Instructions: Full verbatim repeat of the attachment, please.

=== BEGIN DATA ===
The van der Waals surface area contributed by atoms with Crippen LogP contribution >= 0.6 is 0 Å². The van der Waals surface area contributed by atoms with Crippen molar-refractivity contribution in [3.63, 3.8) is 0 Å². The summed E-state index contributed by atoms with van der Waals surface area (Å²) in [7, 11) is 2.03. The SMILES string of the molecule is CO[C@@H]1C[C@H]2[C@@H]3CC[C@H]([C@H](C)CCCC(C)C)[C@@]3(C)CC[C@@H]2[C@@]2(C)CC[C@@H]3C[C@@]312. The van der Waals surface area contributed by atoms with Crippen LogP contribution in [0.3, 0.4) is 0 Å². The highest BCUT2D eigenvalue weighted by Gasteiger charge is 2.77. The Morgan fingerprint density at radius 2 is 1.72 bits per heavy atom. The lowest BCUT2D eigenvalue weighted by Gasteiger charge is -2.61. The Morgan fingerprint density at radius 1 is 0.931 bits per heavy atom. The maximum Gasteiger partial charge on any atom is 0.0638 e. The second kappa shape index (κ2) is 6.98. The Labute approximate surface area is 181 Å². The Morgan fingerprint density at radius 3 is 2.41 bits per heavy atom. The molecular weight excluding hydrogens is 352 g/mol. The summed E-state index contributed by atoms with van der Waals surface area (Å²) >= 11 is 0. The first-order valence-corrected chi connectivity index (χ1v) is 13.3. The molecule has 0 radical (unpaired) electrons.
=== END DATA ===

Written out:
The van der Waals surface area contributed by atoms with Crippen LogP contribution >= 0.6 is 0 Å². The van der Waals surface area contributed by atoms with Crippen molar-refractivity contribution in [3.63, 3.8) is 0 Å². The summed E-state index contributed by atoms with van der Waals surface area (Å²) in [7, 11) is 2.03. The SMILES string of the molecule is CO[C@@H]1C[C@H]2[C@@H]3CC[C@H]([C@H](C)CCCC(C)C)[C@@]3(C)CC[C@@H]2[C@@]2(C)CC[C@@H]3C[C@@]312. The van der Waals surface area contributed by atoms with Crippen LogP contribution in [0.3, 0.4) is 0 Å². The highest BCUT2D eigenvalue weighted by Gasteiger charge is 2.77. The Morgan fingerprint density at radius 2 is 1.72 bits per heavy atom. The lowest BCUT2D eigenvalue weighted by Gasteiger charge is -2.61. The Morgan fingerprint density at radius 1 is 0.931 bits per heavy atom. The maximum Gasteiger partial charge on any atom is 0.0638 e. The second kappa shape index (κ2) is 6.98. The Labute approximate surface area is 181 Å². The Morgan fingerprint density at radius 3 is 2.41 bits per heavy atom. The molecular weight excluding hydrogens is 352 g/mol. The summed E-state index contributed by atoms with van der Waals surface area (Å²) >= 11 is 0. The first-order valence-corrected chi connectivity index (χ1v) is 13.3. The molecule has 0 radical (unpaired) electrons.